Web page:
Many people like the idea of choosing a funeral home and making their own arrangements to ensure their loved ones are never burdened with the task. Pre-paid funeral plans allow you to make all the decisions ahead of time and pay for it in installments. Not having your loved ones put in the position of planning and paying for your funeral is a wonderful idea, but, before signing on the dotted line on any agreement, be sure to ask the following questions:

  1. Can you get your money back if you change your mind?
  2. Does the money you invest earn interest? If so, who gets it?
  3. What happens if the funeral home goes out of business?
  4. Can the plan be moved if you move to a different state?
  5. If money is left over after expenses, what happens to it?

Another key consideration you should ask about is what happens if the prices increase by the time the services are needed. Make sure that you are being guaranteed the services you have selected at the contracted price. Some pre-paid plans sneak in additional payments for “final expense funding” which allows the funeral home to charge the difference in price.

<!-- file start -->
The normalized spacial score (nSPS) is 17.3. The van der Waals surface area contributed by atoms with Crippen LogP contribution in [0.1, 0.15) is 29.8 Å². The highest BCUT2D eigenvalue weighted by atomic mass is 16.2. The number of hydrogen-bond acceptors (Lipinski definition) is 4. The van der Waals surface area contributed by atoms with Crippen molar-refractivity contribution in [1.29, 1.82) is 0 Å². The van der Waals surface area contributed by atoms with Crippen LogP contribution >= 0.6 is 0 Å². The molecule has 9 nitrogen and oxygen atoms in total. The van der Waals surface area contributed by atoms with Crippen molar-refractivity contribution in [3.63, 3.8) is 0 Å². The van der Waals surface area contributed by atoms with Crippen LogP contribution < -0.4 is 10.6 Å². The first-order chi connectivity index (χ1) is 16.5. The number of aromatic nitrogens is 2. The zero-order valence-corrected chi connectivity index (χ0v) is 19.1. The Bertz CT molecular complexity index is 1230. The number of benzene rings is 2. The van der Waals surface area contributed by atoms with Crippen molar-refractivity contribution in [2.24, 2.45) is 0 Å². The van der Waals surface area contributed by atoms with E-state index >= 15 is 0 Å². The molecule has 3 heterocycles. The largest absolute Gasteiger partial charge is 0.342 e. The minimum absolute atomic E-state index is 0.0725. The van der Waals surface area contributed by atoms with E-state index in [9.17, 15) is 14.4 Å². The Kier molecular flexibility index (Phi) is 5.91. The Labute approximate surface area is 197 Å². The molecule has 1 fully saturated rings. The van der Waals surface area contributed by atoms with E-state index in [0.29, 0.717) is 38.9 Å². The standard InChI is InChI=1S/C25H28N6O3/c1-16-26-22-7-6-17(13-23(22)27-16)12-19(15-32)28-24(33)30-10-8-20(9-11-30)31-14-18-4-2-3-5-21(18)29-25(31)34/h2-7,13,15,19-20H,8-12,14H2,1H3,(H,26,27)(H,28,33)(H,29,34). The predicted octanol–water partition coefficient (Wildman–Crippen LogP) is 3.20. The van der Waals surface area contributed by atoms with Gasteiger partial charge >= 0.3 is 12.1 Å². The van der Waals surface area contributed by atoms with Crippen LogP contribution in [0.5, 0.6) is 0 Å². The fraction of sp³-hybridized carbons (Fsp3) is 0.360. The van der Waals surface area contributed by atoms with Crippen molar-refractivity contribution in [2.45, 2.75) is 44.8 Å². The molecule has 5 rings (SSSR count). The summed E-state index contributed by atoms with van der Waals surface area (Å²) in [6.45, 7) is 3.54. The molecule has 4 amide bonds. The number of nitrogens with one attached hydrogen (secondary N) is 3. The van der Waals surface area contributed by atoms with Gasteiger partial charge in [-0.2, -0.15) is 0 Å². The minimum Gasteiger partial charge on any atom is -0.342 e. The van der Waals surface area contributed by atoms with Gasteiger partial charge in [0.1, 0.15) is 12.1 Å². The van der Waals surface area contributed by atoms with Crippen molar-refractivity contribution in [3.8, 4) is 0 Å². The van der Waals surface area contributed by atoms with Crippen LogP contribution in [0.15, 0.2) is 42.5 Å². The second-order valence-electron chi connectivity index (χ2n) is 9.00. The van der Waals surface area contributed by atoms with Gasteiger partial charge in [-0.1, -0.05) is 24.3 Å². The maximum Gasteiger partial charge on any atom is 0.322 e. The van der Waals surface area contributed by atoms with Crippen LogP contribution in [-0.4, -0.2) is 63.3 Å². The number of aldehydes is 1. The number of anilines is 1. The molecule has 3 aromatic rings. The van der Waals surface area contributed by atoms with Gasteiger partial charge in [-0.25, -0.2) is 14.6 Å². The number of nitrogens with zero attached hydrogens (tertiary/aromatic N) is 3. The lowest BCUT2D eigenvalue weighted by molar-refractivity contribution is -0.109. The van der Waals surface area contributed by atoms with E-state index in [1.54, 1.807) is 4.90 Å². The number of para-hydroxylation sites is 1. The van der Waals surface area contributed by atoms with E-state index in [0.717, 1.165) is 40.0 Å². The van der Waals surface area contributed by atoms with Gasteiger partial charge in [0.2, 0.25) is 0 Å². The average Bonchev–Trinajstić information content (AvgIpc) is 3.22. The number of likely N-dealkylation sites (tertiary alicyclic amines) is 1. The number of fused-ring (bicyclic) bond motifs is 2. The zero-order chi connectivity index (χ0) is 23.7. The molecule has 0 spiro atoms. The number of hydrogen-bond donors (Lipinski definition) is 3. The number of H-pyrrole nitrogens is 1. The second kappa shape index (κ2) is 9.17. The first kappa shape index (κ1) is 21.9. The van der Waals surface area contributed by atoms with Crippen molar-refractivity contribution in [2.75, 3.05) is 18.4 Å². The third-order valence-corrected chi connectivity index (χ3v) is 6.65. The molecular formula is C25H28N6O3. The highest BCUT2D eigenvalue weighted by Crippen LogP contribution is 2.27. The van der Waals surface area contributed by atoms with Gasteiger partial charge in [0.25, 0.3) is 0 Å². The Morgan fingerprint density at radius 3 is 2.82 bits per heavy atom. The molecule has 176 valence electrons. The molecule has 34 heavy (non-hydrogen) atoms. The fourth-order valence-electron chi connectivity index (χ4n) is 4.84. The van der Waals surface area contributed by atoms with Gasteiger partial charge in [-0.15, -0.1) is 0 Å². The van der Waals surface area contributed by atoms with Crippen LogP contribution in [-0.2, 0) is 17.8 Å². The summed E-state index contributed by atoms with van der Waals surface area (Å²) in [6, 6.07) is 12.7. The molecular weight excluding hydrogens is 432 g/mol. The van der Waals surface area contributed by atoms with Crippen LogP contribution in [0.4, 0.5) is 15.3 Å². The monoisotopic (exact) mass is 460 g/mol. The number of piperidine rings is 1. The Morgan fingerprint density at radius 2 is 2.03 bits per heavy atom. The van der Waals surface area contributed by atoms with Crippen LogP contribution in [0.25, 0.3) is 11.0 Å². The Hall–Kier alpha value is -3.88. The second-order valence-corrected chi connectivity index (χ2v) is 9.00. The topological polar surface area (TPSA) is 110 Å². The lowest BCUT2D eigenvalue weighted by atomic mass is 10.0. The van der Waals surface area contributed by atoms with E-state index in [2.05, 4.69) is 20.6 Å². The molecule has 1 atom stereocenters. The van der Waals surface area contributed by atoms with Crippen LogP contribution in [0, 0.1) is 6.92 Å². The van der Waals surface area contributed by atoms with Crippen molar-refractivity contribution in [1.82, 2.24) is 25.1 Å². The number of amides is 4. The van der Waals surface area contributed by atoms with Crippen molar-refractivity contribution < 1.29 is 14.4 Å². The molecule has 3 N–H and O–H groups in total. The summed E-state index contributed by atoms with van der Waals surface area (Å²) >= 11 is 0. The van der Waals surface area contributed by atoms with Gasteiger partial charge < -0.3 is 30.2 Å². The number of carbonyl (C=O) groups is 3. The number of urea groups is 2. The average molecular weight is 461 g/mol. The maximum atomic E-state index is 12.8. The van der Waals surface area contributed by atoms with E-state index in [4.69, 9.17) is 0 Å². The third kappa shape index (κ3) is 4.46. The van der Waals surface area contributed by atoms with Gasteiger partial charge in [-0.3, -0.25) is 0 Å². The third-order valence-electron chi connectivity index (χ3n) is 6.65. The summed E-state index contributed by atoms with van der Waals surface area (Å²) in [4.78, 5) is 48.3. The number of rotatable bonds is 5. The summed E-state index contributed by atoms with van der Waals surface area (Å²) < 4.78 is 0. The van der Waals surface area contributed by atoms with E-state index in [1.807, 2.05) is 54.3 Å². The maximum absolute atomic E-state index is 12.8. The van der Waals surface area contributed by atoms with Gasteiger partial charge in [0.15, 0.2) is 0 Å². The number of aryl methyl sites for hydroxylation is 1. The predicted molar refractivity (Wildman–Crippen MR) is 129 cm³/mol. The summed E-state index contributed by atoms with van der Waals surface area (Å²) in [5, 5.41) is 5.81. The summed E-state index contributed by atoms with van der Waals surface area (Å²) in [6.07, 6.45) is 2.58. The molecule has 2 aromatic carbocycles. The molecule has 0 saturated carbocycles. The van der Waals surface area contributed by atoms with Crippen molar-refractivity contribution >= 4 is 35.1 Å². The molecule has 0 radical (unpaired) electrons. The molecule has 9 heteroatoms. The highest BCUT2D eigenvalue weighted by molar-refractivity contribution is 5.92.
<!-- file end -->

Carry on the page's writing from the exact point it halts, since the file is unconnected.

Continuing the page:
There are a number of alternatives to pre-paid funeral plans. For example, you can buy life insurance to cover funeral costs. Another is to set up a bank account solely for the purpose of paying your funeral expenses. Both of these options allow you more flexibility to change your plans if you so choose.

However, if either of these options is chosen, it is important to make sure your loved ones know your wishes. Additionally, clearly lay out these plans in your estate planning documents. This way there will be no doubt about what you want, which will go a long way in reducing the stress that your loved ones may experience upon your passing.

Before you make any decisions, be sure to consult with an experienced wills and estates attorney. Estate planning attorneys know which questions to ask and can help you better understand all of your options. Then, you really can feel secure that you’ve taken the burden of making end-of-life decisions off of the shoulders of your family.

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